Hero or Villain? More Questions over Bergdahl Swap


There will be no hero's welcome in Hailey, Idaho, for Army Sgt. Bowe Bergdahl, the American soldier who was freed in exchange for five Taliban leaders.

The town has been swamped with hate mail and angry calls, labeling Bergdahl a traitor. The Taliban captured him in 2009 after he walked away from his unit unarmed.

Now Army officials are reviewing the circumstances surrounding the sergeant's capture, saying they will make no judgments until they have the facts.

"I think it a bit unfair to Sergeant Bergdahl's family and to him to presume anything," Defense Secretary Chuck Hagel said.

But many are raising questions based on the facts available so far.

In video released by the Taliban of the swap, it's clear that the U.S. Special Forces that retrieved Bergdahl took extraordinary precautions, patting him down to check for explosives. Their straight arms indicated their weapons were concealed.

***Is the criticism about the circumstances of the U.S.-Taliban prisoner swap legitimate or a rush to judgment? David French, senior counsel with the American Center for Law and Justice, addressed that question and more on CBN Newswatch, June 5.
Meanwhile, a Washington Post article reveals that many friends of Bergdahl's father, Robert, wondered over the years whether his study of his son's captors and the world of Islam led him to sympathize. 

The Post reports that Robert Bergdahl maintained he was just trying to ensure his son's release.

But CBN News contributor and Middle East expert Raymond Ibrahim believes that both father and son converted to Islam, citing one telling sign: their beards.

"The prophet of Islam, Mohammed, counseled Muslims to grow their beards and clip their mustaches short so they don't look like Christians or Jews," Ibrahim explained.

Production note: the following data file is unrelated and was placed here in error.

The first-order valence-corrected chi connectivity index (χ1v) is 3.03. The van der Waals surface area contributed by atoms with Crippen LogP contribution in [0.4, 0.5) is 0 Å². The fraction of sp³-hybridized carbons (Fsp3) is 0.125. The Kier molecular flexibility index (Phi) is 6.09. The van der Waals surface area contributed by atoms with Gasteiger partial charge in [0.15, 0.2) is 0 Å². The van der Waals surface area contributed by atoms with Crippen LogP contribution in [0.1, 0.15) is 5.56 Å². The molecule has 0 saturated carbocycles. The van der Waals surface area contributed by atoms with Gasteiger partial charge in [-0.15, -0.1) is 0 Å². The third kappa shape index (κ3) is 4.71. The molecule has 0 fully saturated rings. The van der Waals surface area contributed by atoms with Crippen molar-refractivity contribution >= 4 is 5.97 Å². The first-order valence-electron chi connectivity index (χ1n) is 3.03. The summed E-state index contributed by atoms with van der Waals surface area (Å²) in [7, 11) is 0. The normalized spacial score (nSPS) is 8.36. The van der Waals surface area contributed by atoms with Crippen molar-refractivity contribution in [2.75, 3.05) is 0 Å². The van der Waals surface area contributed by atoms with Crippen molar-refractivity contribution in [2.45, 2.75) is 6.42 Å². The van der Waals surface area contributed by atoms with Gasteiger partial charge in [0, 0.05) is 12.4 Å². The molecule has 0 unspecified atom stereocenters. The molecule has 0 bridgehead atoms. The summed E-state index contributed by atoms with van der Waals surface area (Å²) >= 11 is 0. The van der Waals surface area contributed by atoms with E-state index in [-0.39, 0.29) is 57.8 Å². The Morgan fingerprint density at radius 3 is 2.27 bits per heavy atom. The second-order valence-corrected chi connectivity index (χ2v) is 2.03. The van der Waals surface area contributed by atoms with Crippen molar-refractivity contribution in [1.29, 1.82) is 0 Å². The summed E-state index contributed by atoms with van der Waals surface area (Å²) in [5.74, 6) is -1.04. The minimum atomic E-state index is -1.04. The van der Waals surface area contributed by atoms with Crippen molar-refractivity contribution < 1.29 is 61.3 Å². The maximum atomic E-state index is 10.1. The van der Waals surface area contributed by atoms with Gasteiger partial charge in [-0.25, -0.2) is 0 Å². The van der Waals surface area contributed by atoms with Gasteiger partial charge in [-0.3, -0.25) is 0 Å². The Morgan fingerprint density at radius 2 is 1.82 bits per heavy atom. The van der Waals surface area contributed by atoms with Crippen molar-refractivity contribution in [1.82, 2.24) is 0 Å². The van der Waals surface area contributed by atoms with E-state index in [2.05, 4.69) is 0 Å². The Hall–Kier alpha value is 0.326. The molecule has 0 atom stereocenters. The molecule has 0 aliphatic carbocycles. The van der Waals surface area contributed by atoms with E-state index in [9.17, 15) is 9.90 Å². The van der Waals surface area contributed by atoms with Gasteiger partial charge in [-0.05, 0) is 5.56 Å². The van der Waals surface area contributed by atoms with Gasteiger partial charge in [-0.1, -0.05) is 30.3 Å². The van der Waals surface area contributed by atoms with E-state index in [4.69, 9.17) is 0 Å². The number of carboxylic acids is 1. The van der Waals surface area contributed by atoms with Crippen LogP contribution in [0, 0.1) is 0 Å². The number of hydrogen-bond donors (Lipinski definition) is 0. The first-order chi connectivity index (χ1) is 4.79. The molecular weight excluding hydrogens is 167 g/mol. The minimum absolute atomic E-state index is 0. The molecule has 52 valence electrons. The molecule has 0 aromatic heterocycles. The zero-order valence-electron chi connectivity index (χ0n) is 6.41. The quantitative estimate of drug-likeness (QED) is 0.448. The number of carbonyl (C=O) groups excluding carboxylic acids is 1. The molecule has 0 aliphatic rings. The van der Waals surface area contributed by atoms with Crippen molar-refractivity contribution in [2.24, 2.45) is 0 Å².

"So if they're doing and following these mundane teachings, you can rest assured that other more important teachings, such as hostility, even if it's just internal, hostility for the infidel and non-Muslim, is also being upheld because that's just logic," he said.

Meanwhile, the Obama administration met privately with senators late Wednesday regarding the five high-risk Taliban detainees released in exchange for Bergdahl.

The administration made the swap without giving Congress the required 30 days' notice. Lawmakers are threatening impeachment if the president releases any more prisoners without congressional approval.

Sen. Lindsey Graham, R-S.C., sounded that warning, saying "I believe the decision to release these prisoners put our country in jeopardy."

Graham is among many Republicans who worry President Barack Obama may try to shut down Guantanamo Bay in the face of repeated congressional opposition.

Democrat Sen. Joe Manchin also raised concerns about the five Taliban leaders.

"These are all high level people. These are people who basically have the ability to go back and hit the ground running, and we're concerned about that," he told reporters.

Bergdahl, meanwhile, continues to recuperate at a U.S. military hospital in Germany. He has yet to make a phone call to his family in Idaho or speak in public.

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